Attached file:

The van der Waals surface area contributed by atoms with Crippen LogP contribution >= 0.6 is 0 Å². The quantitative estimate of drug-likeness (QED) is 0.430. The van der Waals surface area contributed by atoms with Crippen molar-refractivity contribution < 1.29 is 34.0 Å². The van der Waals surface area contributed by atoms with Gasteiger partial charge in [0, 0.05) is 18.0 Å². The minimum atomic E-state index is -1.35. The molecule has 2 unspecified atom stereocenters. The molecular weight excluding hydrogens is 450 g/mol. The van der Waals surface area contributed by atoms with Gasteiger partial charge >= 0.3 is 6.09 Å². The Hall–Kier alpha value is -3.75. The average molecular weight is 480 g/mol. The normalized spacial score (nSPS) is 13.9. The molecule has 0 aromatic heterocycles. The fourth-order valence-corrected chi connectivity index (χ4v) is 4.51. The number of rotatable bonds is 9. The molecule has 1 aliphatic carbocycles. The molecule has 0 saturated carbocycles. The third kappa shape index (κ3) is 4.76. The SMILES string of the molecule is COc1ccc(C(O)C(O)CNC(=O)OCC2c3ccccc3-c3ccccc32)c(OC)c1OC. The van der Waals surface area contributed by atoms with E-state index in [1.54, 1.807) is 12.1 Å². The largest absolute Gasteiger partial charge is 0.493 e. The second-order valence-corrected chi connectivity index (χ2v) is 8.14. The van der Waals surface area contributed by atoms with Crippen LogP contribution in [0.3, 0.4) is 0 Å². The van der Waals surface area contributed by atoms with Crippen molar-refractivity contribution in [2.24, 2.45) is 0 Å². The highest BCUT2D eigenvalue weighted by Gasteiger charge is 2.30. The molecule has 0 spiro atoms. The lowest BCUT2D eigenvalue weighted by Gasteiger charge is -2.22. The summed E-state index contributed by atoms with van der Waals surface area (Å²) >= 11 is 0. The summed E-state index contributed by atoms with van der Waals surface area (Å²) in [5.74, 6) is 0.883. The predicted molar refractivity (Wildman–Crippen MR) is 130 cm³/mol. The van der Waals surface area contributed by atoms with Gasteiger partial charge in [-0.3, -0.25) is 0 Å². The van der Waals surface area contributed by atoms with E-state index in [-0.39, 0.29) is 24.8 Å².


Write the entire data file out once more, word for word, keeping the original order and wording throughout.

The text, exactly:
The van der Waals surface area contributed by atoms with Crippen LogP contribution >= 0.6 is 0 Å². The quantitative estimate of drug-likeness (QED) is 0.430. The van der Waals surface area contributed by atoms with Crippen molar-refractivity contribution < 1.29 is 34.0 Å². The van der Waals surface area contributed by atoms with Gasteiger partial charge in [0, 0.05) is 18.0 Å². The minimum atomic E-state index is -1.35. The molecule has 2 unspecified atom stereocenters. The molecular weight excluding hydrogens is 450 g/mol. The van der Waals surface area contributed by atoms with Gasteiger partial charge >= 0.3 is 6.09 Å². The Hall–Kier alpha value is -3.75. The average molecular weight is 480 g/mol. The normalized spacial score (nSPS) is 13.9. The molecule has 0 aromatic heterocycles. The fourth-order valence-corrected chi connectivity index (χ4v) is 4.51. The number of rotatable bonds is 9. The molecule has 1 aliphatic carbocycles. The molecule has 0 saturated carbocycles. The third kappa shape index (κ3) is 4.76. The SMILES string of the molecule is COc1ccc(C(O)C(O)CNC(=O)OCC2c3ccccc3-c3ccccc32)c(OC)c1OC. The van der Waals surface area contributed by atoms with E-state index in [1.54, 1.807) is 12.1 Å². The largest absolute Gasteiger partial charge is 0.493 e. The second-order valence-corrected chi connectivity index (χ2v) is 8.14. The van der Waals surface area contributed by atoms with Crippen LogP contribution in [0.3, 0.4) is 0 Å². The van der Waals surface area contributed by atoms with Crippen molar-refractivity contribution in [2.24, 2.45) is 0 Å². The highest BCUT2D eigenvalue weighted by Gasteiger charge is 2.30. The molecule has 0 spiro atoms. The lowest BCUT2D eigenvalue weighted by Gasteiger charge is -2.22. The summed E-state index contributed by atoms with van der Waals surface area (Å²) >= 11 is 0. The summed E-state index contributed by atoms with van der Waals surface area (Å²) in [5.74, 6) is 0.883. The predicted molar refractivity (Wildman–Crippen MR) is 130 cm³/mol. The van der Waals surface area contributed by atoms with Gasteiger partial charge in [-0.3, -0.25) is 0 Å². The van der Waals surface area contributed by atoms with E-state index in [-0.39, 0.29) is 24.8 Å².